Short answer, when you try and compare it to another one.
Now you may think that I’ve lost the plot and gone off on a tangent but bear with me here a second and I’ll explain.
A NULL is UNKNOWN and an unknown value should not equal another unknown value. What happens if your first unknown turns out to be the number 1 and the second unknown is the number 2? 1 <> 2 so comparing them then would be pretty foolish.
If you ever look at some generated script and see at the very top of the script, hiding amongst the
XACT_ABORTs and the
NOCOUNTs is another option called
ANSI_NULLs (although not anymore as it’s on by default and should be left that way IMHO).
This ensures that NULLs are treated as unknown and cannot be compared to another unknown except for some specific cases (
Good question! Remember our Unique Index on UniqueColumn? What happens if we run the following?
-- Insert NULL into UniqueColumn. INSERT INTO dbo.SemiUniqueColumn ( UniqueColumn ) VALUES ( NULL );
It inserts no problem, going all the way from 7442, 7441, … 2, 1, NULL. What about if we run it again?
Now ask yourself the question, what happens if we are told that our other column
SemiUniqueColumn can have as many NULLs as it wants but if it gets a value, that value must be unique?
-- Generate Semi Unique Values. -- Every Sixteenth Value is NULL. UPDATE original SET SemiUniqueColumn = IIF((original.UniqueColumn % 16) = 0, NULL, original.UniqueColumn) FROM dbo.SemiUniqueColumn AS [created] JOIN dbo.SemiUniqueColumn AS [original] ON created.ID = original.ID; -- Select Data. SELECT ID, UniqueColumn, SemiUniqueColumn FROM dbo.SemiUniqueColumn;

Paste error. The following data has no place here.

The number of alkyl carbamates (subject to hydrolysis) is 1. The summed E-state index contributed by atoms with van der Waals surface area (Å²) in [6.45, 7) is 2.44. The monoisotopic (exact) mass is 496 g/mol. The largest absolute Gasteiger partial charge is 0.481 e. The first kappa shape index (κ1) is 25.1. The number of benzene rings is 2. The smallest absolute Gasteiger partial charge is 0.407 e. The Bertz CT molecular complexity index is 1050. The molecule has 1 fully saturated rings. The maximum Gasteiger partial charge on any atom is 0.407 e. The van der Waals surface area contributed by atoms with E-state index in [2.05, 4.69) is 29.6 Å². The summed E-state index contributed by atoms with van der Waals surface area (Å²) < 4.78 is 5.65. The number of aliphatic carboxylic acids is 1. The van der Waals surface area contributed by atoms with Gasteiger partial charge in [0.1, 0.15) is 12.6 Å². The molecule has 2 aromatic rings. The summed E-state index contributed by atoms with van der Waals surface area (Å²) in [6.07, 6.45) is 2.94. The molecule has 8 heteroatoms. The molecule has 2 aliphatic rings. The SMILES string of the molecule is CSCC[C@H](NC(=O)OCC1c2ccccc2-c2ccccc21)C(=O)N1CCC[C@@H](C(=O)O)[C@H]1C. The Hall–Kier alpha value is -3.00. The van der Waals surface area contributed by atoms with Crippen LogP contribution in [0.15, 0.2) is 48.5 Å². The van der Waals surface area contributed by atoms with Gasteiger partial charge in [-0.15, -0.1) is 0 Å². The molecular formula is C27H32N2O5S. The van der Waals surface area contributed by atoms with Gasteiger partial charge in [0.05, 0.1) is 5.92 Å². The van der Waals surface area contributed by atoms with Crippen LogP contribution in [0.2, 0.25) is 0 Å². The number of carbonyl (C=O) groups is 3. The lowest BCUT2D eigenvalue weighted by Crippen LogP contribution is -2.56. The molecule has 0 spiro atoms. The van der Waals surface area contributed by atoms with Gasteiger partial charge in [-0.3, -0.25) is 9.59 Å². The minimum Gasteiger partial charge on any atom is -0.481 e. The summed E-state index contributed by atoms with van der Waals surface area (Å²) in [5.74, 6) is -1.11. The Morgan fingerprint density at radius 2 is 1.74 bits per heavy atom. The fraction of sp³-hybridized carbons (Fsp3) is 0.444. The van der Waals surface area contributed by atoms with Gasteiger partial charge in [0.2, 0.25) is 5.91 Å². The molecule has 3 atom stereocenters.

I used to think that this would be a complex requirement, possibly requiring a
TRIGGER or two to check the inserted value against whatever is already there; but there is a way to have this functionality and have it the way that SQL Server normally would enforce a uniqueness on a column; by using a
In case you’re thinking…
“Oh, a unique index doesn’t check what’s already there, is that it?”
I’m afraid that’s not the case.
-- Standard Unique Index Treats NULLs = NULLs. CREATE UNIQUE NONCLUSTERED INDEX [UIX_SemiUniqueColumn_SemiUniqueColumn] ON dbo.SemiUniqueColumn (SemiUniqueColumn);
Yes, I know that we just showed that SQL Server treats NULLs as equal on Indexes but there is a way around this, and that’s to not use a simple unique index.
We simply ignore the NULLs altogether by using a
UNIQUE FILTERED INDEX.
-- Filtered Index. CREATE UNIQUE NONCLUSTERED INDEX [UFIX_SemiUniqueColumn_SemiUniqueColumn] ON dbo.SemiUniqueColumn (SemiUniqueColumn) WHERE SemiUniqueColumn IS NOT NULL;
Don’t trust me? Trust but verify!
First attempt to insert a duplicate value in SemiUniqueColumn:
-- Test it (Duplicate). INSERT INTO dbo.SemiUniqueColumn (UniqueColumn, SemiUniqueColumn) VALUES (0, 7439);
Now we attempt to insert a duplicate value in SemiUniqueColumn but attempt to insert a duplicate NULL.